• Exposition is a lesser-known term. It’s where two characters are talking about a topic they both are familiar with and know a piece of information but one has forgotten it and asks the other to remind them. It is a technique some authors use to provide information for the reader’s benefit. This may not have been Adrian’s intention but it’s a useful occurrence as I get to tell you about it. So, in this case we have…
    Character 1: ‘Maybe the information was rubbish.’
    Character 2: ‘What was it again?’
  • There were few clichés, which are fine in dialogue (up to a point – one character only) but less so in narration and an example is ‘nip it in the bud’.
  • At times, the story strayed into present tense, e.g. now, here, this, today etc. When writing in past tense, the narration should stay in past tense so the equivalents would be: then (although most ‘now’s can actually be removed), that, the previous day / a day earlier / the day before etc. Dialogue will be present tense regardless.
  • There were also points where it wasn’t clear who the he / she / him / her was where there were two characters of the same gender in the same scene or conversation. An example would be: ‘Rocco wasn’t so sure. It was the end of a long road, and time would tell if the charges stuck and Farek went down. He had no illusions about what a clever lawyer could do…’. The ‘He’ means Rocco but the last male name mentioned was Farek so the reader could think it was Farek who had no illusions.

Conclusion

It was an intricate plot, cleverly weaved, but I didn’t feel lost or confused, the expertise of the author of so many (twenty-two) novels. It was interesting to see how the threads would converge at the end.

Although crime is my favourite genre, I’m not normally a reader of historical fiction. With the occasional reference, e.g. telex rather than fax or email, and characters being threatened with the guillotine, it felt like a contemporary story and for me, an enjoyable read.

Rating: 5 out of 5

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If you would like to send me a book review, see book-reviews for the guidelines. Other options listed on opportunities-on-this-blog.

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Book review – for readers and writers – no.172: Morgen Bailey reviews Silent as the Grave by Paul Gitsham

Today’s book review of a crime novel is brought to you by yours truly, Morgen Bailey. If you’d like your book reviewed or to send me a book review of another author’s book, see book-reviews for the guidelines. Other options listed on opportunities-on-this-blog.

Being a writer and editor, I read and review books with both hats. If you’re a writer reading this review and found it useful, do let me know.

Paul Gitsham’s Silent as the Grave

pg-satgSynopsis: The body of Reginald Williamson had been well concealed under a bush in Middlesbury Common and the murder efficiently carried out – a single stab wound to the chest. Reggie’s dog had been killed just as efficiently. With no clues or obvious motive, the case is going nowhere. Then he (Morgen: Warren not the dog!) gets a break.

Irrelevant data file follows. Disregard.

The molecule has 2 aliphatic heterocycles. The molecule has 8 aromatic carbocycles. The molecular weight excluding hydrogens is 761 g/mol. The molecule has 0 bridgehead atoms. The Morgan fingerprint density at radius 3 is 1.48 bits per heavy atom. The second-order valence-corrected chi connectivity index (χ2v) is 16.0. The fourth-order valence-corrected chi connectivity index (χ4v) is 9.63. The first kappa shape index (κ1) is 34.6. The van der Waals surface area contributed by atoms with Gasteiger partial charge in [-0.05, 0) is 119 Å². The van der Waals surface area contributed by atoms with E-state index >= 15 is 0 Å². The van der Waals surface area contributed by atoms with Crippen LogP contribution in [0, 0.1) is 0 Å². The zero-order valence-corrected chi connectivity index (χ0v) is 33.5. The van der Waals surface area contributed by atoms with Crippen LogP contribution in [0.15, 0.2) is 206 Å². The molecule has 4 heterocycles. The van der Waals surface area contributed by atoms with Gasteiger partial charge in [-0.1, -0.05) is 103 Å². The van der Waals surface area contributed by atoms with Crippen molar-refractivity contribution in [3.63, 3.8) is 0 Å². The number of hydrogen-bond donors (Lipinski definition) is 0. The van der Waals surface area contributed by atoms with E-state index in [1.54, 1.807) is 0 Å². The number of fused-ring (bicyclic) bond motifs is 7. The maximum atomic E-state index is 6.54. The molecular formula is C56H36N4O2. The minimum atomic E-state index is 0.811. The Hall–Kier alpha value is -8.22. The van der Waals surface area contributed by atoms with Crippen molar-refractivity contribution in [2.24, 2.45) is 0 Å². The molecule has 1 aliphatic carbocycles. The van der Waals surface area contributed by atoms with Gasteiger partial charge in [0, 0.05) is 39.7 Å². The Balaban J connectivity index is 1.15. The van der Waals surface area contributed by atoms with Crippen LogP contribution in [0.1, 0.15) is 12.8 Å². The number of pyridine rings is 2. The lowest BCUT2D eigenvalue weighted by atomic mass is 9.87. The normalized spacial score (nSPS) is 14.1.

Warren’s instincts tell him that the informant is dodgy – a former police officer under investigation. But when Warren hears the incredible story he has to tell, he’s glad to have given him a chance to speak. Suddenly, a wide criminal conspiracy, involving high-level police corruption, a gangster and a trained killer, is blown wide open… (Morgen: repetition of ‘wide’!) and Warren finds that this time, it’s not just his career under threat, but his family – and his life.

This novel is available via https://www.amazon.co.uk/Silent-Grave-Warren-Jones-crime-ebook/dp/B00ULOOOIY and https://www.amazon.com/Silent-Grave-Warren-Jones-crime-ebook/dp/B00ULOOOIY etc.

Review

  • Like all good crime stories, we start with a dead body… two in fact. There are lots of threads going on but not so many that we can’t keep track as they weave throughout the story.
  • The character names are distinctive so readers shouldn’t get confused. I always recommend not having characters names with the same beginning letter (as it’s how we remember them if they’ve not been mentioned for a while) and not look similar, e.g. Tim, Tom, Bill, Will etc.
  • There is a lot to like in this novel including ‘”Whatever the crisis, boil the kettle” was based on solid, empirical evidence in Warren’s experience.’ It works for me. 🙂 Warren is, especially as a boy, an avid reader so I like him all the more.
  • Paul is great at characters especially their description (Windermere is brilliant) and with a rogue ex-boyfriend being one of them, it’s easy to feel even more sorry for the murder victim’s niece.
  • Writers should pull at their readers’ heartstrings (to use a cliché!) and having read the first two novels in this series, the mention of Warren’s father’s death pulled at mine.
  • I suspect that Warren’s choice of radio stations (BBC Radio 2 and Heart) are also Paul’s favourites, as he and I are similar ages and they’re my favourites too.
  • There are some technicalities in this novel, especially when talking about body temperatures. The worst thing to do when writing any kind of fiction is to get a fact wrong as there will always be readers who know what you are talking about and if there’s one thing they don’t believe they will loose faith that you either know what you’re writing or that you’ve done your accurate research. Paul is a teacher rather than having a police background but it all felt authentic.

And now for writers…